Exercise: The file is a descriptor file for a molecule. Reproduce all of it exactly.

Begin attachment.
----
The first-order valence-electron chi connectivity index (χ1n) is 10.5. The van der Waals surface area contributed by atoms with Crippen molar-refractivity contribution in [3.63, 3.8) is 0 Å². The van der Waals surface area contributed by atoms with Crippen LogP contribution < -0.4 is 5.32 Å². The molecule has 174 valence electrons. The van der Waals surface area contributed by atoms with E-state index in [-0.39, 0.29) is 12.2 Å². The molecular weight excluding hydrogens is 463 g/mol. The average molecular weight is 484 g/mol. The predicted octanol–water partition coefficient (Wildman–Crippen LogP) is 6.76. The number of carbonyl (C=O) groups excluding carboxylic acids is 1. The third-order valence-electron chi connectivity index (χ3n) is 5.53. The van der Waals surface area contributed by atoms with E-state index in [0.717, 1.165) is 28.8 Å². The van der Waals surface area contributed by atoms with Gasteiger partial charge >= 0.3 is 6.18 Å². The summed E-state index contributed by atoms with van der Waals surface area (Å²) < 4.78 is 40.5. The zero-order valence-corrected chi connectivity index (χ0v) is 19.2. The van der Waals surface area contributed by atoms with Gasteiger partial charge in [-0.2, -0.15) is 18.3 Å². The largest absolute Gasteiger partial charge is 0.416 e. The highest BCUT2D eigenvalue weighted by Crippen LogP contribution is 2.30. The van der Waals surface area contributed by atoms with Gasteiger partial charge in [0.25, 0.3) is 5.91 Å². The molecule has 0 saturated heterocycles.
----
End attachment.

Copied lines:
The first-order valence-electron chi connectivity index (χ1n) is 10.5. The van der Waals surface area contributed by atoms with Crippen molar-refractivity contribution in [3.63, 3.8) is 0 Å². The van der Waals surface area contributed by atoms with Crippen LogP contribution < -0.4 is 5.32 Å². The molecule has 174 valence electrons. The van der Waals surface area contributed by atoms with E-state index in [-0.39, 0.29) is 12.2 Å². The molecular weight excluding hydrogens is 463 g/mol. The average molecular weight is 484 g/mol. The predicted octanol–water partition coefficient (Wildman–Crippen LogP) is 6.76. The number of carbonyl (C=O) groups excluding carboxylic acids is 1. The third-order valence-electron chi connectivity index (χ3n) is 5.53. The van der Waals surface area contributed by atoms with E-state index in [0.717, 1.165) is 28.8 Å². The van der Waals surface area contributed by atoms with Gasteiger partial charge >= 0.3 is 6.18 Å². The summed E-state index contributed by atoms with van der Waals surface area (Å²) < 4.78 is 40.5. The zero-order valence-corrected chi connectivity index (χ0v) is 19.2. The van der Waals surface area contributed by atoms with Gasteiger partial charge in [-0.2, -0.15) is 18.3 Å². The largest absolute Gasteiger partial charge is 0.416 e. The highest BCUT2D eigenvalue weighted by Crippen LogP contribution is 2.30. The van der Waals surface area contributed by atoms with Gasteiger partial charge in [0.25, 0.3) is 5.91 Å². The molecule has 0 saturated heterocycles.